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    Boris Johnson admits there will be some customs checks after Brexit

    PM insists they will apply only to items from Great Britain destined for Irish Republic Latest election news - live updates Boris Johnson has admitted there will be some customs checks for goods crossing the Irish Sea after Brexit but he insisted they would apply only to items destined for the Republic of Ireland. In an interview on Sky News on Sunday morning, the prime minister promised “there won’t be checks” despite warnings to the contrary in leaked Treasury documents. Continue reading...

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    Aung San Suu Kyi heads to Hague for Myanmar genocide showdown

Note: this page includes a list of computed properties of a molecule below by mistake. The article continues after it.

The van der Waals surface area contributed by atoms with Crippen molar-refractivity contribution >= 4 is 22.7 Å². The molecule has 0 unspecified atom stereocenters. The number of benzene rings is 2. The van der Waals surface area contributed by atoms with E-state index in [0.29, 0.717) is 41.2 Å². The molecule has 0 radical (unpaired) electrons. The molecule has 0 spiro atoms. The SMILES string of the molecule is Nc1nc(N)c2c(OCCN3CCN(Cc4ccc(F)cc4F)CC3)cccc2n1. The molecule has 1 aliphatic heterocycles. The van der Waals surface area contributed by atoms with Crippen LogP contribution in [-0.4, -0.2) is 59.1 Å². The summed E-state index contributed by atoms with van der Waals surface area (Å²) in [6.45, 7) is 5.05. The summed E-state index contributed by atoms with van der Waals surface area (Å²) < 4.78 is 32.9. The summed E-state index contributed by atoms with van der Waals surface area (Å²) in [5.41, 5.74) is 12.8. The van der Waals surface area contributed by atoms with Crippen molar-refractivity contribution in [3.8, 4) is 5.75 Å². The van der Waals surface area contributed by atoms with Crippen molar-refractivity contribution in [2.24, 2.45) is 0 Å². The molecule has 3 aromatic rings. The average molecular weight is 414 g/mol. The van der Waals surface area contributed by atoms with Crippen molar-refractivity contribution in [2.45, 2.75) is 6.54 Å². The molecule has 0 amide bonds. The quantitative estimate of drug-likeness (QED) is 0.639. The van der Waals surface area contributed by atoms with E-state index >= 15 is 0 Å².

Peace prize winner will lead her country’s defence against claims at court in Netherlands A momentous legal confrontation will take place at the UN’s highest court this week when the Nobel peace prize winner Aung San Suu Kyi appears in person to defend Myanmar against accusations of genocide. Once internationally feted as a human rights champion, Myanmar’s state counsellor is scheduled to lead a delegation to the international court of justice (ICJ) in The Hague. Continue reading...

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    General election: Johnson refuses to say if he'll resign should Tories lose – live news

    Follow events on the last Sunday of the campaign as Boris Johnson is due to be interviewed on Sky and calls grow for tactical voting to topple him as prime minister 9.26am GMT Q: Why did three Brexit party MEPs defect to the Tories? Look at Annunziata Rees-Mogg’s class, she is a Conservative. 9.22am GMT Q: Why is support for the Brexit party dropping? We have a chance of getting a “handful” of seats, Farage says. But he admits the party’s support could be split. Continue reading...

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    British Isis captives ‘could be handed over to Assad’